Harley-Davidson, who some have accused of being (too) slow to change over the years has really outdone themselves this year. Continuing on this year from the already successful Project Rushmore bikes, and just in time for Christmas (no, we can’t believe it’s almost here either), Harley unwrapped its Christmas gifts early this year and introduced two new bikes ahead of the Los Angeles Auto Show.
The Street 750 and Street 500 bikes are new from the ground up, featuring smaller engines and a new, lower and all-new frame that is perfect for both new and shorter riders — the seat itself is just 25 inches off the ground. Both the 750 and 500 will come with Harley’s Dark Custom touches throughout the whole of the bikes, and the engines themselves are brand new, liquid-cooled and belt-driven ‘Revolution X’ motors, which Harley has built specifically for this new bikes.
Matthew S. Levatich, who is currently Harley’s president and chief operating officer, said, regarding the announcement of both new bikes, that the day was, “a great day in our history.” Speaking of how the bikes will appeal to new riders, younger riders, and smaller riders, Levatich went on to say that the Street series bikes, “Fills a need for people who want to identify with a brand but have a motorcycle that is less intimidating, and more inviting. [These bikes are] easier to ride and easier to learn how to ride.”
Those who are new to riding or just learning how to ride can also take advantage of Harley’s own ‘Riders Edge’ program, which is similar to a rider safety course for new motorcycle enthusiasts, and now the program will switch out its aging 500cc Buell Blasts for the 500cc Street 500. A much lower seating bike, with a lot more modern features in mechanical areas.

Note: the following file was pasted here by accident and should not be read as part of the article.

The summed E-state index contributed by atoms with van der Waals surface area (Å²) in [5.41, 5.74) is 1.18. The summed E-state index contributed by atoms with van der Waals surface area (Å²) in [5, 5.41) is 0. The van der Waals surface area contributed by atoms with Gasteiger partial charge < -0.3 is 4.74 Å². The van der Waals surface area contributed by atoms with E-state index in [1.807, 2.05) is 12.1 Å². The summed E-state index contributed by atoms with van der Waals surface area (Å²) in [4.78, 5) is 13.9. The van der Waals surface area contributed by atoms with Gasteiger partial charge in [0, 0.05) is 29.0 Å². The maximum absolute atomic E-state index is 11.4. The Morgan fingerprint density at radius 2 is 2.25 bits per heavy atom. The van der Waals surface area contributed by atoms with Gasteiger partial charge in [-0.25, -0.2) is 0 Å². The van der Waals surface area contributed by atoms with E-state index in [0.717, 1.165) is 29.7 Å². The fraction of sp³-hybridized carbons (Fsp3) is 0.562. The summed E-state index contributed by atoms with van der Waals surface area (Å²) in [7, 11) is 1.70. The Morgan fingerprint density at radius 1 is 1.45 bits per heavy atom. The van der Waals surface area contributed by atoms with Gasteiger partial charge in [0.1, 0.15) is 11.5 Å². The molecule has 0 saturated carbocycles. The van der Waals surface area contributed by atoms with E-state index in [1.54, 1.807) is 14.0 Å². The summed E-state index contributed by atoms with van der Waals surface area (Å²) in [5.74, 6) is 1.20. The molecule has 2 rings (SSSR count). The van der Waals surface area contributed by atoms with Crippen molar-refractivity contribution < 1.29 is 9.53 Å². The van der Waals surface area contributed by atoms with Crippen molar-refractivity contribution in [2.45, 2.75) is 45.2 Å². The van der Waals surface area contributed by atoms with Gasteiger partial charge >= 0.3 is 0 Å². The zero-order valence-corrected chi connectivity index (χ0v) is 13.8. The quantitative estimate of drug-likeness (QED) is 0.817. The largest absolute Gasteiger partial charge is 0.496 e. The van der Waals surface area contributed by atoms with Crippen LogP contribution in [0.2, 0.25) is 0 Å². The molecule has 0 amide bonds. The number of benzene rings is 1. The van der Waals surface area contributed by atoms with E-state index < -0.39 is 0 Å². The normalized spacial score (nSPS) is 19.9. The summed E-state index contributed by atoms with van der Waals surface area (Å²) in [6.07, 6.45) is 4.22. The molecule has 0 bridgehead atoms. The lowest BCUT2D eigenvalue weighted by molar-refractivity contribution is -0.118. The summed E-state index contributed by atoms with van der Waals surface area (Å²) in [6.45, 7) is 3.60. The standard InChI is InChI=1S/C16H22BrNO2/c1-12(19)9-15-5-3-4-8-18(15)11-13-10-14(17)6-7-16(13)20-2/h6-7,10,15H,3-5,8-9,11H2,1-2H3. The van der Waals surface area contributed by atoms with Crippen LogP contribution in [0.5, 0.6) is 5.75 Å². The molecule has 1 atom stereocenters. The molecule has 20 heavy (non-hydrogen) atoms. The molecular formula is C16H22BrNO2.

The bikes will be priced at a somewhat higher than average $6,700 for the Street 500 and $7,500 for the Street 750. Though, anyone familiar with Harley shouldn’t be too surprised by those numbers, considering that people have been paying a premium for Harley bikes, parts and gear for the last hundred plus years.
We really love the way both of these bikes look, and we can’t WAIT to get to the show and take some more shots. What do you guys think? Is this a hit or a miss for Harley? Should they go after the younger, smaller and newer crowd, or does this taint the Harley brand? Let us know in the comment section below!